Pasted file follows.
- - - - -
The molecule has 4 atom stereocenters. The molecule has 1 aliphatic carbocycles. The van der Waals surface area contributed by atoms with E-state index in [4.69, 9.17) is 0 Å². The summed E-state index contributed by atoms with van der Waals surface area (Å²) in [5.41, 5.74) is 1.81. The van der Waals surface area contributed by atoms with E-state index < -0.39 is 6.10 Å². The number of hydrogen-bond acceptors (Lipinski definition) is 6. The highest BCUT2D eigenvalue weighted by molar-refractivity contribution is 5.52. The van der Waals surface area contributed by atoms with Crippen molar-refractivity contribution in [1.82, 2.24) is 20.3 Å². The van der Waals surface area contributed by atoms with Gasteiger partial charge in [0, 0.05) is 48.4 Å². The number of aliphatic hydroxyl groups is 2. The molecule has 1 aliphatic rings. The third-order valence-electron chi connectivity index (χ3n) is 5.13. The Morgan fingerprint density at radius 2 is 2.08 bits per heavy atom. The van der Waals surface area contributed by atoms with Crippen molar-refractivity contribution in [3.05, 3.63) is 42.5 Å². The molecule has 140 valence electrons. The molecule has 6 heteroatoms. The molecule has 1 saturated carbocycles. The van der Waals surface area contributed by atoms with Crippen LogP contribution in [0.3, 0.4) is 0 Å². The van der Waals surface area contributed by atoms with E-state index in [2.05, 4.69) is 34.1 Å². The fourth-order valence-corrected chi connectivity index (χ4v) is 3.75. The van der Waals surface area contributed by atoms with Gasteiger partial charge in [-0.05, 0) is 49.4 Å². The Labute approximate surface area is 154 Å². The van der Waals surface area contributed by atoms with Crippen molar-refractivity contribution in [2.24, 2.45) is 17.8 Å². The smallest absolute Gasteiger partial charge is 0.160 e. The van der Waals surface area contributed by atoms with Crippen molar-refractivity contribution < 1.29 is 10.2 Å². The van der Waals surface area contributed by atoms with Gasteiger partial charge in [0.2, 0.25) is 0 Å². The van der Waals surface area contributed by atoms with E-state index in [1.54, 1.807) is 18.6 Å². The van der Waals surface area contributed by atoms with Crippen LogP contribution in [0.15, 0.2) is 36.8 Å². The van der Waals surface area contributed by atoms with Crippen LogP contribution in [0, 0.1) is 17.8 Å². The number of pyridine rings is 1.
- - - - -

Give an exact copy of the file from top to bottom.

The molecule has 4 atom stereocenters. The molecule has 1 aliphatic carbocycles. The van der Waals surface area contributed by atoms with E-state index in [4.69, 9.17) is 0 Å². The summed E-state index contributed by atoms with van der Waals surface area (Å²) in [5.41, 5.74) is 1.81. The van der Waals surface area contributed by atoms with E-state index < -0.39 is 6.10 Å². The number of hydrogen-bond acceptors (Lipinski definition) is 6. The highest BCUT2D eigenvalue weighted by molar-refractivity contribution is 5.52. The van der Waals surface area contributed by atoms with Crippen molar-refractivity contribution in [1.82, 2.24) is 20.3 Å². The van der Waals surface area contributed by atoms with Gasteiger partial charge in [0, 0.05) is 48.4 Å². The number of aliphatic hydroxyl groups is 2. The molecule has 1 aliphatic rings. The third-order valence-electron chi connectivity index (χ3n) is 5.13. The Morgan fingerprint density at radius 2 is 2.08 bits per heavy atom. The van der Waals surface area contributed by atoms with Crippen molar-refractivity contribution in [3.05, 3.63) is 42.5 Å². The molecule has 140 valence electrons. The molecule has 6 heteroatoms. The molecule has 1 saturated carbocycles. The van der Waals surface area contributed by atoms with Crippen LogP contribution in [0.3, 0.4) is 0 Å². The van der Waals surface area contributed by atoms with E-state index in [2.05, 4.69) is 34.1 Å². The fourth-order valence-corrected chi connectivity index (χ4v) is 3.75. The van der Waals surface area contributed by atoms with Gasteiger partial charge in [-0.05, 0) is 49.4 Å². The Labute approximate surface area is 154 Å². The van der Waals surface area contributed by atoms with Crippen molar-refractivity contribution in [2.24, 2.45) is 17.8 Å². The smallest absolute Gasteiger partial charge is 0.160 e. The van der Waals surface area contributed by atoms with Crippen molar-refractivity contribution < 1.29 is 10.2 Å². The van der Waals surface area contributed by atoms with Gasteiger partial charge in [0.2, 0.25) is 0 Å². The van der Waals surface area contributed by atoms with E-state index in [1.54, 1.807) is 18.6 Å². The van der Waals surface area contributed by atoms with Crippen LogP contribution in [0.15, 0.2) is 36.8 Å². The van der Waals surface area contributed by atoms with Crippen LogP contribution in [0, 0.1) is 17.8 Å². The number of pyridine rings is 1.